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Questions & Answers for Oral Answer Wednesday


Questions & Answers for Oral Answer Wednesday, 3 September 2003

(uncorrected transcript—subject to correction and further editing)

Questions to Ministers:

1. Pharmaceuticals—Dispensing

2. Mâori Television Service—Chief Executive

3. Genetically Modified Sweetcorn—Environment, Minister

4. Genetically Modified Sweetcorn—Prime Minister

5. Solomon Islands—Regional Assistance Mission

6. Immigration—Third World Diseases

7. Education—Export Initiative Risks

8. Genetically Modified Sweetcorn—Contamination Reports

9. Business Law—Coordination with Australia

10. Genetically Modified Sweetcorn—Document Disclosure

11. Ministerial Confidence—Health, Minister

12. Ministerial Confidence—Mâori Affairs, Minister

Pharmaceuticals—Dispensing

1. STEVE CHADWICK (NZ Labour—Rotorua) to the Minister of Health: What has been the reaction to changes to dispensing of pharmaceuticals?

Hon ANNETTE KING (Minister of Health): The reaction has varied from consumers who are delighted by the changes, to pharmacists who are concerned about the loss of income, and to Opposition spokespeople on health, like Lynda Scott, who said on 1 July this year that 2,000 jobs would be lost if the proposal went ahead.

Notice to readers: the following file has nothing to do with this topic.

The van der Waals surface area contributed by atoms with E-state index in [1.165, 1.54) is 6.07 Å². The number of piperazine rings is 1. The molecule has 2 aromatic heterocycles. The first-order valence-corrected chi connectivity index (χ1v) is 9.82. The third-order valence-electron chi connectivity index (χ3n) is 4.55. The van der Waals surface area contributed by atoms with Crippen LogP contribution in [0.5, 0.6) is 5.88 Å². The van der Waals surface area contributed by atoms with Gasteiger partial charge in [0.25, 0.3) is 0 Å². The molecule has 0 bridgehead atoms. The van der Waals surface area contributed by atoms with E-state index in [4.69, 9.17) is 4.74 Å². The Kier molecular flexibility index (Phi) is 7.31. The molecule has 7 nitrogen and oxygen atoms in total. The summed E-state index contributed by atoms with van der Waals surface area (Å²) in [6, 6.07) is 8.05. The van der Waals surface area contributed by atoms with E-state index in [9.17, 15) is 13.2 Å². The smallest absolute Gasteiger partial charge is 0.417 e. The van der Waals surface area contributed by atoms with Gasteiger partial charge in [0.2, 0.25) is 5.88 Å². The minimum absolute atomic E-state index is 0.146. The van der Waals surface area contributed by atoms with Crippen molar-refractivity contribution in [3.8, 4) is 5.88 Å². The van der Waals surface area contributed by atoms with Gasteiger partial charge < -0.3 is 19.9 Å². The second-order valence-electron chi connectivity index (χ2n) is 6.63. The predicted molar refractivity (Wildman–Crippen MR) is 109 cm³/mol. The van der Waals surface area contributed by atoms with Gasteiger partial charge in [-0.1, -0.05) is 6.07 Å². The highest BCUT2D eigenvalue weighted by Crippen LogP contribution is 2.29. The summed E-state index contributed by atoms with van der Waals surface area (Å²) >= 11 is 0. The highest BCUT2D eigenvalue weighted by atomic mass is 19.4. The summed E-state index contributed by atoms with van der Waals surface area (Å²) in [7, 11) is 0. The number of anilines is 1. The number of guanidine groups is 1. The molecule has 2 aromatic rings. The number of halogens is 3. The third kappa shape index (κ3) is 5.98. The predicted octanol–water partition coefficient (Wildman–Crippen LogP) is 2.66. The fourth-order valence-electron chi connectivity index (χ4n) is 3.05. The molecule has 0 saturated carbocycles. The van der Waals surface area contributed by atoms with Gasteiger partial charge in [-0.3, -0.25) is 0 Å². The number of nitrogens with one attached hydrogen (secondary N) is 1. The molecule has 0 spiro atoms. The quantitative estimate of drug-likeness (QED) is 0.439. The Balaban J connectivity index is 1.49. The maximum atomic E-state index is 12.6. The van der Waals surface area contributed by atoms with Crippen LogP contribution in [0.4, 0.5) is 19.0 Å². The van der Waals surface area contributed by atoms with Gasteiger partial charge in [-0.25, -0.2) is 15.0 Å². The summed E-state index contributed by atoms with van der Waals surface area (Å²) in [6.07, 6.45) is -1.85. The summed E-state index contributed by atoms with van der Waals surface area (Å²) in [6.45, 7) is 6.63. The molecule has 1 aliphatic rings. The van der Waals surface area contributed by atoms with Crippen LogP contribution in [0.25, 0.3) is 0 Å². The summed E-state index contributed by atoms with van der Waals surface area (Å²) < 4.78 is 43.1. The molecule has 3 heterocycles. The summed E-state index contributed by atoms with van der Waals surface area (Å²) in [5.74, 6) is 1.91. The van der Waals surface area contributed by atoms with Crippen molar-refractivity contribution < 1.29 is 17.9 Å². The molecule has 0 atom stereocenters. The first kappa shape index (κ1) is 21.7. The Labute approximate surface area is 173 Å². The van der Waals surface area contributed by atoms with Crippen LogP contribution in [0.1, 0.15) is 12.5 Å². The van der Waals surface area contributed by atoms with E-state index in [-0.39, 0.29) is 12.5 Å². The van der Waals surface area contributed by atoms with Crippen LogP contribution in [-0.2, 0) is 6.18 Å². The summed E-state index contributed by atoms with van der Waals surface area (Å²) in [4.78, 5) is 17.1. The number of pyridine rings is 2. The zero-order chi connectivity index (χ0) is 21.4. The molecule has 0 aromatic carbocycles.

Steve Chadwick: Has she received any subsequent advice on changed attitudes towards the dispensing of pharmaceuticals?

Hon ANNETTE KING: Yes. I have received a copy of a letter from Lynda Scott to Pharmac, dated 29 July this year, stating: “I think it is a sensible decision based on good clinical advice. The modification of your original proposal has gone down well, and shows the modified result must have been approved by a large percentage of the population.” I was delighted by the support from the National Party.

Dr Lynda Scott: What does she have to say to the 90 pharmacy fourth year students who are dejected and distressed because they cannot now get an intern placement to complete their pharmacy training, because under this Government’s stat dispensing proposal, pharmacists say it costs them more to dispense medicines for the Government than they receive, so they can no longer take on an intern?